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But tell me what you would have me do. What does the world say of me, and my forced confinement?
Scan. The world behaves itself as it used to do on such occasions. Some pity you, and condemn your father; others excuse hin, and blame you: only the ladies are mereiful, and wish you well; since love and pleasurable expense have been your greatest faults.
Val. What answer have you given them?
Jer. No, faith, sir: I have put them off so long with patience and forbearance, and other fair words, that I was forced to tell them in plain downright English
Val. And how the devil do you mean to keep your word?
Jer. Keep it? Not at all : il has been so very much stretched, that I reckon it will break of course by tomorrow, and nobody be surprised at the matter! (A Knocking] Again!-Sir, if you don't like my negociation, will you be pleased to answer these yourself?
Dal. See who they are. [Exit Jeremy) By this, Scandal, you may see what it is to be great." Secretaries of state, presidents of the council, and generals of an army, lead just such a life as í do; have just such crowds of visitants in a morning, all soliciting of past promises; which are but a civiler sort of duns, that lay claim to voluntary debts.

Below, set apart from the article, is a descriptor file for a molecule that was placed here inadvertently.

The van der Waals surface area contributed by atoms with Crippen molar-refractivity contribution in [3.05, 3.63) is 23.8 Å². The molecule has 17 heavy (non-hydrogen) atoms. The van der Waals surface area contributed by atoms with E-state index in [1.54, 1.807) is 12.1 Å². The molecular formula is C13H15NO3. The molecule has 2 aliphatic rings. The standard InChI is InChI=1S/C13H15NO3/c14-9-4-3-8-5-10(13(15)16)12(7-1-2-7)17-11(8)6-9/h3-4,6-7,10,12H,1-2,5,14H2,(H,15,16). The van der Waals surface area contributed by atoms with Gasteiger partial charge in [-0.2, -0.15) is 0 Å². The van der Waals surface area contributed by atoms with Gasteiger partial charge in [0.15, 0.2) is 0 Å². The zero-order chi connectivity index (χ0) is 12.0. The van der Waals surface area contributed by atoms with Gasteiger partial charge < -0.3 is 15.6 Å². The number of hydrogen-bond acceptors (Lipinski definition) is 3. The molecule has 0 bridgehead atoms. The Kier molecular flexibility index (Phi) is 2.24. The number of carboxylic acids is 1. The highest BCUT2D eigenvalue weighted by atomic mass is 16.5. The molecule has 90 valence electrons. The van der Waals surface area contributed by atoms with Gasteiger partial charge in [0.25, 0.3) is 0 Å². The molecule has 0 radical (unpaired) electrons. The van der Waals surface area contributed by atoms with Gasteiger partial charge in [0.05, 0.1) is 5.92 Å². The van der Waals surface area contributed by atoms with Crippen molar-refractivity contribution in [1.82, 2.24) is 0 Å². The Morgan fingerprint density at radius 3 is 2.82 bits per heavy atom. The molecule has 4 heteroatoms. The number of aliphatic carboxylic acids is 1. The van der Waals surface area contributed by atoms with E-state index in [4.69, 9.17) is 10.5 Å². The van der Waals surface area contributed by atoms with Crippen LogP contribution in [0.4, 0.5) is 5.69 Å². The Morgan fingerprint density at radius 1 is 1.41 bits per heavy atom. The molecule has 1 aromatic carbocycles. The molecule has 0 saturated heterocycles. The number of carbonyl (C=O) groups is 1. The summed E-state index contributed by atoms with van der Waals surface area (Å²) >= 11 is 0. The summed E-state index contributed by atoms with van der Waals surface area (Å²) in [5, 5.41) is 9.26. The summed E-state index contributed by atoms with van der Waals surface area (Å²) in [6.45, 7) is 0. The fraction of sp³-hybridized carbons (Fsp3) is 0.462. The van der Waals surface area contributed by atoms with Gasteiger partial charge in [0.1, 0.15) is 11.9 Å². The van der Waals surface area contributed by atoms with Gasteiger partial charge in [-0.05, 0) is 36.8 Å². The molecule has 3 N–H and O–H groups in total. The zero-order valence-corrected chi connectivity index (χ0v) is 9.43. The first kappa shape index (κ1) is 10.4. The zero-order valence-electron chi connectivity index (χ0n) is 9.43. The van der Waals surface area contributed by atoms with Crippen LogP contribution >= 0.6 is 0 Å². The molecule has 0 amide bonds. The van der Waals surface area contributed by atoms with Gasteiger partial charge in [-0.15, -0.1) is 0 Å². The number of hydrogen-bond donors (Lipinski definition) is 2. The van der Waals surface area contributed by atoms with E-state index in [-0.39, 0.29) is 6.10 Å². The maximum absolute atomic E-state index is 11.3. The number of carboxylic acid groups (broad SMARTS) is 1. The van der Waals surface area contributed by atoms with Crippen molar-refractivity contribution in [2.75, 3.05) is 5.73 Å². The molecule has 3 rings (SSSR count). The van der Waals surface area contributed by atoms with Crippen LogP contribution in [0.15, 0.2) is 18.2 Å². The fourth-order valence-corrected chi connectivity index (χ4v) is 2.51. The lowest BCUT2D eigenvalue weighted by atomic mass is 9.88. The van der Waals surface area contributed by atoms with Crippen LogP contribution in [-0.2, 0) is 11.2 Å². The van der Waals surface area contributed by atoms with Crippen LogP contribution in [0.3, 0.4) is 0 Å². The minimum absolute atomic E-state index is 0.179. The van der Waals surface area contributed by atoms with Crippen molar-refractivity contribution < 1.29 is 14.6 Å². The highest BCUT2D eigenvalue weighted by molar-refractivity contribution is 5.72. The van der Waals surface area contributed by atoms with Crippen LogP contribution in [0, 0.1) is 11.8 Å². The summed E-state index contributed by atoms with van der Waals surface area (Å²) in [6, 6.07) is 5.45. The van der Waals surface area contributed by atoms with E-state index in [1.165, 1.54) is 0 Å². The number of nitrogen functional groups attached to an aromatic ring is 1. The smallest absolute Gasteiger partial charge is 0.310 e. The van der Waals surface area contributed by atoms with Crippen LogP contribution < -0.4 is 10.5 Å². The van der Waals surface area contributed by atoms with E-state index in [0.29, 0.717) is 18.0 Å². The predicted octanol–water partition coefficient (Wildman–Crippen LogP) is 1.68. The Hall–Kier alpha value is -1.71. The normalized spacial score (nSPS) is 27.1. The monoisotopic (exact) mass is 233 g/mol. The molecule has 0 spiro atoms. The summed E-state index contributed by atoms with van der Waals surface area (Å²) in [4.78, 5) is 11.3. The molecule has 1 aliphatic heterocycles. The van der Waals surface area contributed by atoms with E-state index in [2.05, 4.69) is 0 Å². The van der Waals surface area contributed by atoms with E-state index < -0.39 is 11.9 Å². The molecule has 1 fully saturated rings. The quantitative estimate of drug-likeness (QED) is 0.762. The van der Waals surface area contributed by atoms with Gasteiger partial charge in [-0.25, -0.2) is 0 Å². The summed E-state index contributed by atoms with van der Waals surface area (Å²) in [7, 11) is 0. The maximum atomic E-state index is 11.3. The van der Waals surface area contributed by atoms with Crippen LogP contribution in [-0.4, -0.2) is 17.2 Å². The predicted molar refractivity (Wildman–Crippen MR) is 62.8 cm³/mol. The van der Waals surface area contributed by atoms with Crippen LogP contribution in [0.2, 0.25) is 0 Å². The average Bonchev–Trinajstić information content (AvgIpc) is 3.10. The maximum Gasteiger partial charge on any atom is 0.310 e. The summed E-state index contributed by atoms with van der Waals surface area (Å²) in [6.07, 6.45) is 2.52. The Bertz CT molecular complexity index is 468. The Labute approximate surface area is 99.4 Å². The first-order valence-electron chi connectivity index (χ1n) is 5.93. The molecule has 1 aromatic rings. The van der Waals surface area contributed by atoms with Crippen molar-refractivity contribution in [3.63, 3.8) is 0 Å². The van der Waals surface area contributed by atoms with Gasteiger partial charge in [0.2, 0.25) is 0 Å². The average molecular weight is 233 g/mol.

Re-enter JEREMY. Jer. O, sir, there's Trapland, the scrivener, with lwo suspicious fellows, like lawful pads, that would knock a man down with pocket tipstaves Aud there's your
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father's steward; and the nurse, with one of your cbildren, from Twit’nam.
Val. Plague on her! could she find no other time to fling my sins in my face! Here! give her this, [Gives Money) and bid fier trouble me no more.
Bid Trapland come in. If I can give that Cerberus á sop, shall be at rest for one day.
[Exit Jeremy. Re-enter JEREMY, with TRAPLAND. 0, Mr. Trapland! my old friend! welcome.-Jeremy, a chair quickly: a bottle of sack and a toast--iy-a chair first.
Trap. A good morning to you, Mr. Valentine; and to you, Mr. Scandal.
Scan. The morning's a very good morning, if you don't spoil it.
Val. Come, sit you down; you know his way.
Trap. (Sits) There is a debt, Mr. Valentine, of tifteen hundred pounds, of pretty long standing
Val. I cannot talk about business with a thirsty palate.--Sirrah! the sack!
Trup. And I desire to know what course you bave taken for the payment?
Val. Faith and troth, I am heartily glad to see yonmy service to you! Fill, fill to honest Mr. Trapland fuller!
Trap. Hold! sweetheart this is not our business.My service to you, Mr. Scandal! [Drinks] I have forborne as long
Val. T'other glass, and then we'll talk. Fill, Jeremy.